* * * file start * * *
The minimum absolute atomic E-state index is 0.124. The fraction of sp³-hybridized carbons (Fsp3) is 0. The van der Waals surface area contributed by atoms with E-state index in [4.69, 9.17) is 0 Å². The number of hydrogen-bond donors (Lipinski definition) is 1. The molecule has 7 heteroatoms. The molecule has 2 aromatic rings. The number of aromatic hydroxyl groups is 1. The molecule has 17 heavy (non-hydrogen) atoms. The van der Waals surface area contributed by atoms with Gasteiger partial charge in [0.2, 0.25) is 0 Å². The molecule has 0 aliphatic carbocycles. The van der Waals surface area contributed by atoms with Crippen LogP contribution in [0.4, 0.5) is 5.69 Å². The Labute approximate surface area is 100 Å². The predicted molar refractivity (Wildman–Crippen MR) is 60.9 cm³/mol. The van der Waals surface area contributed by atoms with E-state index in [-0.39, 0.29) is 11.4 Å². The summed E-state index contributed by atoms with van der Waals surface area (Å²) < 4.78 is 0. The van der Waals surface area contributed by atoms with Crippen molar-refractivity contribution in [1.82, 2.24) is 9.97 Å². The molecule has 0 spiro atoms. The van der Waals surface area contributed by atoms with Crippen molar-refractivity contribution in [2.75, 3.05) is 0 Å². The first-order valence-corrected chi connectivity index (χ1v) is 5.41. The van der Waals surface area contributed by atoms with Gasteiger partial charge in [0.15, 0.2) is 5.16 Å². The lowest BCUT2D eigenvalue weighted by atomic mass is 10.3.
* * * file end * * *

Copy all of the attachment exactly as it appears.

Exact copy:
The minimum absolute atomic E-state index is 0.124. The fraction of sp³-hybridized carbons (Fsp3) is 0. The van der Waals surface area contributed by atoms with E-state index in [4.69, 9.17) is 0 Å². The number of hydrogen-bond donors (Lipinski definition) is 1. The molecule has 7 heteroatoms. The molecule has 2 aromatic rings. The number of aromatic hydroxyl groups is 1. The molecule has 17 heavy (non-hydrogen) atoms. The van der Waals surface area contributed by atoms with Gasteiger partial charge in [0.2, 0.25) is 0 Å². The molecule has 0 aliphatic carbocycles. The van der Waals surface area contributed by atoms with Crippen LogP contribution in [0.4, 0.5) is 5.69 Å². The Labute approximate surface area is 100 Å². The predicted molar refractivity (Wildman–Crippen MR) is 60.9 cm³/mol. The van der Waals surface area contributed by atoms with E-state index in [-0.39, 0.29) is 11.4 Å². The summed E-state index contributed by atoms with van der Waals surface area (Å²) < 4.78 is 0. The van der Waals surface area contributed by atoms with Crippen molar-refractivity contribution in [1.82, 2.24) is 9.97 Å². The molecule has 0 spiro atoms. The van der Waals surface area contributed by atoms with Crippen molar-refractivity contribution in [2.75, 3.05) is 0 Å². The first-order valence-corrected chi connectivity index (χ1v) is 5.41. The van der Waals surface area contributed by atoms with Gasteiger partial charge in [0.15, 0.2) is 5.16 Å². The lowest BCUT2D eigenvalue weighted by atomic mass is 10.3.